Time to Move on "Let's Move"

I knew I liked Michelle Obama for a reason.

I knew I liked Michelle Obama for a reason.

Not only is she a born-and-raised Chicagoan (from the South Side like yours truly) but she’s doing something I think is long-overdue – talking about, and more importantly, doing something about childhood obesity.


Recently, the First Lady brought her battle against childhood obesity to Pennsylvania and was in Philadelphia discussing healthy eating, exercise and the need to improve access to fresh fruits and vegetables in cities.

The problem of childhood obesity has been a national concern for years, but all the talk is not solving the problem. Physicians say, in fact, it is getting worse. Nearly one third of children in the United States are overweight or obese. Hence, September has been designated National Childhood Obesity Awareness Month.

Why am I in support of Mrs. Obama and her “Let’s Move” initiative? I was one of those kids at risk. I was an overweight kid who had the perfect storm of factors that contributed to not only childhood obesity but also led to me being an overweight adult:

Perfect Storm Factor Number One: I ate poorly. Not because my mom didn’t do the best she could (she certainly did and I love her for it) but we didn’t have lots of money when I was growing up. Therefore, we ate what foods were cheap. We also didn’t cook at home, having very limited resources. As a consequence, we ate out a lot and at places that didn’t serve healthy foods – Chinese food, fast food and pizza parlors.

Perfect Storm Factor Number Two: I never learned what portion control was. Growing up without money meant sometimes we didn’t know where our next meals were coming from. So when we ate we ate, and lots of it.

Perfect Storm Factor Number Three: Poor eating habits and learning a sedentary lifestyle. When I was in grammar school (1st – 8th grades), we’d have to eat lunch in only 10 or so minutes (unhealthy in itself) and then sit the rest of the day. Very much like so many of us do as adults. Except I was doing it as a kid! Multiply that 5-day-a-week activity by 9 months in a school year for 8 years – you can see how behaviors became a part of my lifestyle.

As I grew into adulthood I carried those learned bad eating habits with me and that’s what started me in my downward tumble towards 400 lbs.

I’m so glad Mrs. Obama is leading this charge for our nation’s youth. According to national projections, if nothing changes nearly 50 percent of all Americans — children and adults — will be obese in the next 10 years. That is alarming especially when you think of how many people have joint pain, sleep apnea, high blood pressure, diabetes and other obesity-related health issues. These things were happening to me.

If it sounds like I am a cheerleader for the First Lady’s “Let’s Move” initiative, I am and unashamedly so. I not only agree with the purpose but can empathize with the urgency. I would so love to be able to go back to my old grammar school, Murray Language Academy in Chicago’s Hyde Park neighborhood, to start helping kids in the same hallowed halls where I made bad food choices years ago.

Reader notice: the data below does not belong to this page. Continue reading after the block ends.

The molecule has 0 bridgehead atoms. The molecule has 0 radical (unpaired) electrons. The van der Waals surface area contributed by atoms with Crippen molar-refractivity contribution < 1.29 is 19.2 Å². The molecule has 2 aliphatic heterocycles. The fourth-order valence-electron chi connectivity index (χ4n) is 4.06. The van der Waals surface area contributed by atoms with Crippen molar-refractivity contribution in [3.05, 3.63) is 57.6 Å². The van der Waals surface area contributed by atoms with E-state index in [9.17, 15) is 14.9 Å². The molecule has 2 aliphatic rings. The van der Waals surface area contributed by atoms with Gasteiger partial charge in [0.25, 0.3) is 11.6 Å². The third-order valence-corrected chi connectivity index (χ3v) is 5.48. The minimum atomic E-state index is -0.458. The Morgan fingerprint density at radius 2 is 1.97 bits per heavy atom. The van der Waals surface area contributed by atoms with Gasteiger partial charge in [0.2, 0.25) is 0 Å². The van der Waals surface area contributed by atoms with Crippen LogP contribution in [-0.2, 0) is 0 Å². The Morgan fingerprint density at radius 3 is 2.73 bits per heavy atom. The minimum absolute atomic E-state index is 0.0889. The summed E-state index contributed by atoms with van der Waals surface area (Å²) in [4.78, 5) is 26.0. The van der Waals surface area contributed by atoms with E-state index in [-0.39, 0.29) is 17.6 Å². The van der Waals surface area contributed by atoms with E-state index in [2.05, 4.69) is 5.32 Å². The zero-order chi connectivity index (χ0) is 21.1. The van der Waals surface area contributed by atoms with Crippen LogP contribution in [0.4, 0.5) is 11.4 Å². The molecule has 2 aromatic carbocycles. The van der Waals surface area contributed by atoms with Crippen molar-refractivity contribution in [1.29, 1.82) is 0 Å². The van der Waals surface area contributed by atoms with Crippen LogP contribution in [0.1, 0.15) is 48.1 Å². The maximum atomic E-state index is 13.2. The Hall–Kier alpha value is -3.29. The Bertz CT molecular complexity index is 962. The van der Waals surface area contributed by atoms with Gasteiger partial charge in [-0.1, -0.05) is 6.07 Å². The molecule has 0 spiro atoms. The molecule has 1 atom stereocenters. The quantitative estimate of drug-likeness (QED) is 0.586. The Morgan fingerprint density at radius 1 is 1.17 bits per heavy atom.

We always tell children they can be anything they want to be in life, even President of the United States. But without access to healthier foods we are not giving these children the tools they need to begin that long journey towards their own success.

4 Steps to Shedding Your Pandemic Pounds

Forgive yourself, and start walking toward a healthier you.

For those of you who have put on the Pandemic Pounds or added several new COVID Curves, you are not alone. Alarmingly, the American Psychological Association has recently published that almost half of all adults in their survey now have a larger physique. In fact, 42% of people reported gaining roughly 15 pounds (the average published was surprisingly 29 pounds but that included outliers) over the past year. Interestingly, 20% of adults in this survey lost about 12 pounds (I am surely not in this group). Clearly, there is a relationship between stress and weight change. In addition, one in four adults disclosed an increase in alcohol consumption, and 67% of participants distressingly revealed that they have new sleeping patterns.

This past year has brought about what has been called the 'new normal.' Social isolation and inactivity due to quarantining and remote working have sadly contributed to the decline in many people's mental and physical health, as demonstrated by the widespread changes in people's weight, alcohol consumption, and sleeping patterns. Gym closures, frequent ordering of unhealthy takeout, and increased time at home cooking and devouring comfort foods have had a perceptible impact. In addition, many people have delayed routine medical care and screening tests over fear of contracting Covid-19 during these visits. Unfortunately, the 'new normal' has now placed too many people at risk for serious health consequences, including heart attacks and strokes.

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